Research Sources for Writers: A Guide to Backing up Your Words

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“When it comes to facts, I’ll listen to anyone’s facts. But when it comes to opinions, I’m taking my own.” – Andrew Grove (reportedly)

Editor’s note: This is a guest post from Clay Collins of The Growing Life.

Good research stands to benefit any writer, and quality research often delineates the line between a quack claim and an insightful argument. Substantive research gives your writing teeth, enhances its impact, and lends your words an air of credibility. Furthermore, good research can be especially indispensible when bucking conventional wisdom or challenging existing dogma. Finally, research can help us develop better parameters around our arguments and help us clarify our own positions.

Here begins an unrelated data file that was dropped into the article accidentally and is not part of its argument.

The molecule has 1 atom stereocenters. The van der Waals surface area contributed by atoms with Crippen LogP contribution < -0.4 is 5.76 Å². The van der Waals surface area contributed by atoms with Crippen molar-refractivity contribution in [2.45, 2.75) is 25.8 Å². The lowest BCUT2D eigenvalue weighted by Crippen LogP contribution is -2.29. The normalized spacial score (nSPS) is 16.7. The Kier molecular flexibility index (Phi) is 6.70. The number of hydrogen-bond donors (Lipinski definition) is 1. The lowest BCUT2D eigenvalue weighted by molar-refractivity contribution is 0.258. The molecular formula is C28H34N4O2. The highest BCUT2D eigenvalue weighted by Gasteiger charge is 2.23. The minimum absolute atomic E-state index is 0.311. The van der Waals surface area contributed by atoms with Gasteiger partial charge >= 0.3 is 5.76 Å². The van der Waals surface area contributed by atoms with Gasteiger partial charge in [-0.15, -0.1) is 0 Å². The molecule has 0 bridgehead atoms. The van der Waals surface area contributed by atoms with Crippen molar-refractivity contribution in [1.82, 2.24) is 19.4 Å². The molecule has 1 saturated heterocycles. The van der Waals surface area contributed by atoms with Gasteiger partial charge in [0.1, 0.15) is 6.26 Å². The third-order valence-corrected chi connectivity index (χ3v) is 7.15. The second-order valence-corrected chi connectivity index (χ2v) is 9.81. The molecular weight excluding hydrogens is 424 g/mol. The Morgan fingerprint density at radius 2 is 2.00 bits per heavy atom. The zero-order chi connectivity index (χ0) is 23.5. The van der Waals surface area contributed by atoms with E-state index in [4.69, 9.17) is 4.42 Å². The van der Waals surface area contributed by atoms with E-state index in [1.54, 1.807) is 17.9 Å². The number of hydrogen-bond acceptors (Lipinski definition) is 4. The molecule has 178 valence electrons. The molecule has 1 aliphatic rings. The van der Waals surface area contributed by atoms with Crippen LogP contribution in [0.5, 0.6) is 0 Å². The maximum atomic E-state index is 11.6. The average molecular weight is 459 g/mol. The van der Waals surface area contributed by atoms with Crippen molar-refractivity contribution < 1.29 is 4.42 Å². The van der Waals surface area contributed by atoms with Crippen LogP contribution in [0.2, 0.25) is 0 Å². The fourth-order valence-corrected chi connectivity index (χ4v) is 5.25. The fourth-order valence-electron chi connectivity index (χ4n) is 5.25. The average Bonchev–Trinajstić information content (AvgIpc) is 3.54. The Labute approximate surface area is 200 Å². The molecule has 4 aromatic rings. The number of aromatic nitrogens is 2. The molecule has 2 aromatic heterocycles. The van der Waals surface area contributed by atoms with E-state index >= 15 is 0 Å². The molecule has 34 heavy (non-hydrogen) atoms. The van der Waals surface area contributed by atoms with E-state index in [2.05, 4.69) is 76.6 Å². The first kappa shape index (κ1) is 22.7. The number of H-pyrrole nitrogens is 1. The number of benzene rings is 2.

I’m going to assume that most writers accept the value of solid research, even if they don’t always have the will, knowledge, resources, or time to gather and use it in their own writing. Indeed, personal development writers typically know they can benefit from psychology and sociology research, political writers understand the need for economics and legal research, and fiction writers generally embrace myriad research sources, especially historical sources. The list of possible uses for good research can and does go on and on.

So with the need for solid research established, this article will focus on how to find (on the internet), obtain, and use free and credible research.

Going Beyond Google